Some of the measures Milligan and Cox have been following to ensure public health and safety include wiping the delivery vans down every day and using sanitizer every time they enter a residence hall.

The Mail Distribution Center is also cleaning several times a day, wiping equipment, wearing gloves and doing health checks at home and upon arriving on campus, in order to follow health recommendations.

The center normally has student helpers, Sikorski said; however, they have decided to operate without these workers for the first few weeks, at least until they are able to gauge how the virus is affecting the student body. The center is currently operating with only seven staff members.

The staff still relies on many student workers to deliver mail within dorms: mail clerks in many residence halls continue sorting and delivering mail, and have also had to adapt to a large influx of packages.

Kayla Joseph-Ollivierre, a junior and Farley Hall’s mail clerk, said students are stocking up on necessities they would normally buy at Target or Walmart.

Many students are receiving care packages from home, Joseph-Ollivierre said. Her own mother recently mailed her a box of snacks, Lysol wipes and other supplies, she added.

“Things have been backed up, so I get twice as many packages as usual,” she said regarding the United States Postal Service.

Joseph-Ollivierre has been trying to balance the demands of being a mail clerk in these unprecedented times with her life on campus. To adapt, she is considering doing room deliveries once a week and holding mail hours twice a week.

In Walsh Hall, the mail distribution system is working differently. The dorm’s mail clerks, junior Ella Crowley and sophomore Rebecca Ruiz said they have been holding daily mail hours to distribute packages.

This is Crowley’s second year as one of Walsh’s mail clerks. She recalls a similar heavy influx of incoming mail at the beginning of classes in the fall of 2019, such as textbooks and mail from parents.

“I don’t know, it’s been a year, so it’s hard to tell if this high volume is from the year just starting or COVID or both,” Crowley said.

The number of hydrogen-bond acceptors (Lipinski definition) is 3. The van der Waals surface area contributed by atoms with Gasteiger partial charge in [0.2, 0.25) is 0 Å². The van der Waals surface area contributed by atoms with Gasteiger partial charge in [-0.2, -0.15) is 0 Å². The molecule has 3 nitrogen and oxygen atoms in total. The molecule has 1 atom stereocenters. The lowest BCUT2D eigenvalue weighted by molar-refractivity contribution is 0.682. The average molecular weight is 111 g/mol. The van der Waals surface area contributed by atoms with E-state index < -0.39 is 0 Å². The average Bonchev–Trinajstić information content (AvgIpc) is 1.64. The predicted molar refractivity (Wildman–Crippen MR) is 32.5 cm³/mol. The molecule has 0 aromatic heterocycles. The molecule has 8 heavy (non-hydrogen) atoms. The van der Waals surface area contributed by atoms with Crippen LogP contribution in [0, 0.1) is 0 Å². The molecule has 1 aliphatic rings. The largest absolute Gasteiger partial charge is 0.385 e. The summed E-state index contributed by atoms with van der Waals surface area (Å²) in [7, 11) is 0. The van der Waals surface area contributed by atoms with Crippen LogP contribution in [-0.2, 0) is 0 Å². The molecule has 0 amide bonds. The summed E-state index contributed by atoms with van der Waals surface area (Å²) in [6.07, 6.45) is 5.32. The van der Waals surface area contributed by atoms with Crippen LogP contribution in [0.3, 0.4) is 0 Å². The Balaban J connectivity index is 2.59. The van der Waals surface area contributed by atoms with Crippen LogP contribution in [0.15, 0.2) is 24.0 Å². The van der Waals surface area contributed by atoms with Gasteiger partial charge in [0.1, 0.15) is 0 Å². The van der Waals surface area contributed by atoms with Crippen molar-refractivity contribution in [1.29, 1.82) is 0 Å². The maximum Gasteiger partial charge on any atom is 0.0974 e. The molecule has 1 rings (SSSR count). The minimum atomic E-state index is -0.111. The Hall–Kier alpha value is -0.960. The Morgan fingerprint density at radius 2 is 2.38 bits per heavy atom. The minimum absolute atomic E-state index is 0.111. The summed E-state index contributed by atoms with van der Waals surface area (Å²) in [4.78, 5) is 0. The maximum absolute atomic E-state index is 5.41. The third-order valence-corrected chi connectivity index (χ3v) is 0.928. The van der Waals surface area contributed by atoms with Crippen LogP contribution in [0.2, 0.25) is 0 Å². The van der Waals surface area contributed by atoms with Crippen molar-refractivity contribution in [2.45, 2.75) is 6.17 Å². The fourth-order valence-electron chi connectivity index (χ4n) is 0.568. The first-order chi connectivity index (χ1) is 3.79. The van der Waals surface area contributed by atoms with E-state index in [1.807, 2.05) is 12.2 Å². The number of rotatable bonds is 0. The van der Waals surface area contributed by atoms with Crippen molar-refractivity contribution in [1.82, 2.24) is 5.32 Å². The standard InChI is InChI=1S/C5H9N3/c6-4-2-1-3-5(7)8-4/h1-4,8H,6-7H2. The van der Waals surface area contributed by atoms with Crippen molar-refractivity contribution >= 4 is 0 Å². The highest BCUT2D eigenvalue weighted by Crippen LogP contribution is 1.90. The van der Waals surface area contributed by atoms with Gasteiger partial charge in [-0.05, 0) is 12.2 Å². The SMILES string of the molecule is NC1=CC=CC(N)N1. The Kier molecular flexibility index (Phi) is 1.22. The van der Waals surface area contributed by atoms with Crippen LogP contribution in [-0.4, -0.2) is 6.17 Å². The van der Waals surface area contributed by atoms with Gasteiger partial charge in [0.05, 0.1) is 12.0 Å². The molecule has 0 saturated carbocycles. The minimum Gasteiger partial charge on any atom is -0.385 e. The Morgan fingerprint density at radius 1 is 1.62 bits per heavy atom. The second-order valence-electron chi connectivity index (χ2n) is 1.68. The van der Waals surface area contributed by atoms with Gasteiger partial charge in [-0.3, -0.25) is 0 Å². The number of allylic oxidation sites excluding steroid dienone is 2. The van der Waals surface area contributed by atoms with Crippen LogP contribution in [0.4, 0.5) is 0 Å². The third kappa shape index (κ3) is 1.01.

Crowley and Ruiz are able to maintain safety protocols, as they wear masks and regulate the number of residents allowed in the mailroom at a time.

The Walsh mail clerks have also noted some peculiarities regarding Amazon deliveries.

“I’ve seen a lot of [Amazon] Prime packages sitting in the hallways; so, there are a lot more packages than we’re sorting through,” Ruiz said.

They offered another possible answer for any lost Amazon packages: in Walsh, as in Farley, some parcels from the e-commerce company have not been delivered to people’s doors.

“Last year we never, ever had to sort Amazon packages,” Crowley said. “They would always just go to people’s rooms. But lately, there have been some that they just deliver to the mailroom.”

Meanwhile, junior Tyler Krasny, Knott Hall’s two-time mail clerk, offered a different picture than the one painted by Sikorski and the other mail clerks — he does not think the number of packages he has had to deliver is particularly high right now.

“I just had my first shift a few days ago, and I’d say the package volume wasn’t really any higher than normal,” Krasny said.

Looking ahead to the general election on November, Sikorski expects to see many ballots come in for students who are voting absentee.

“Actually, when it gets closer to that time, we check the boxes more often,” she said. “I know the post office does too.”

In the spring semester, the Mail Distribution Center made sure to forward election mail, tax returns and any important mail to students’ homes and quarantine locations.

“When everybody left, those were some of the top priority that we turned around and readdressed home,” Sikorski said.

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About Adriana Perez

Adriana is a junior from Guayaquil, Ecuador majoring in Political Science and minoring in Journalism, Ethics and Democracy and Sustainability. You can find her on Twitter @adrianamperezr.

Contact Adriana